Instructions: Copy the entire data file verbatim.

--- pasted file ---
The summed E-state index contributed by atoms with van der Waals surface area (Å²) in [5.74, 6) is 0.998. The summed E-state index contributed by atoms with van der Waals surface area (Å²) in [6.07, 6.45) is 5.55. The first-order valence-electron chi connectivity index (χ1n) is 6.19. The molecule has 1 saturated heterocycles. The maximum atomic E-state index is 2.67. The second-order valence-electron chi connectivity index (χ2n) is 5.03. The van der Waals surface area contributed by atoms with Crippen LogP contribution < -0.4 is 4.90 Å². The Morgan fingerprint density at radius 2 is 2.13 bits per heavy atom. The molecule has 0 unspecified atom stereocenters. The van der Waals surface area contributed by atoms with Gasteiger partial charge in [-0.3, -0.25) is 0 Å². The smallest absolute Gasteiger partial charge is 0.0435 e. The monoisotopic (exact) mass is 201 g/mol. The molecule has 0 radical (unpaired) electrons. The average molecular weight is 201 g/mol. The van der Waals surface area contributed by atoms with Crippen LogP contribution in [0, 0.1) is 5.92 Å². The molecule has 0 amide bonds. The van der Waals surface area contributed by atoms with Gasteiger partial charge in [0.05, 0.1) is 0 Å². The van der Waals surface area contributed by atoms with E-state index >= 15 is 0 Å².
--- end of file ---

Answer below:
The summed E-state index contributed by atoms with van der Waals surface area (Å²) in [5.74, 6) is 0.998. The summed E-state index contributed by atoms with van der Waals surface area (Å²) in [6.07, 6.45) is 5.55. The first-order valence-electron chi connectivity index (χ1n) is 6.19. The molecule has 1 saturated heterocycles. The maximum atomic E-state index is 2.67. The second-order valence-electron chi connectivity index (χ2n) is 5.03. The van der Waals surface area contributed by atoms with Crippen LogP contribution < -0.4 is 4.90 Å². The Morgan fingerprint density at radius 2 is 2.13 bits per heavy atom. The molecule has 0 unspecified atom stereocenters. The van der Waals surface area contributed by atoms with Gasteiger partial charge in [-0.3, -0.25) is 0 Å². The smallest absolute Gasteiger partial charge is 0.0435 e. The monoisotopic (exact) mass is 201 g/mol. The molecule has 0 radical (unpaired) electrons. The average molecular weight is 201 g/mol. The van der Waals surface area contributed by atoms with Crippen LogP contribution in [0, 0.1) is 5.92 Å². The molecule has 0 amide bonds. The van der Waals surface area contributed by atoms with Gasteiger partial charge in [0.05, 0.1) is 0 Å². The van der Waals surface area contributed by atoms with E-state index >= 15 is 0 Å².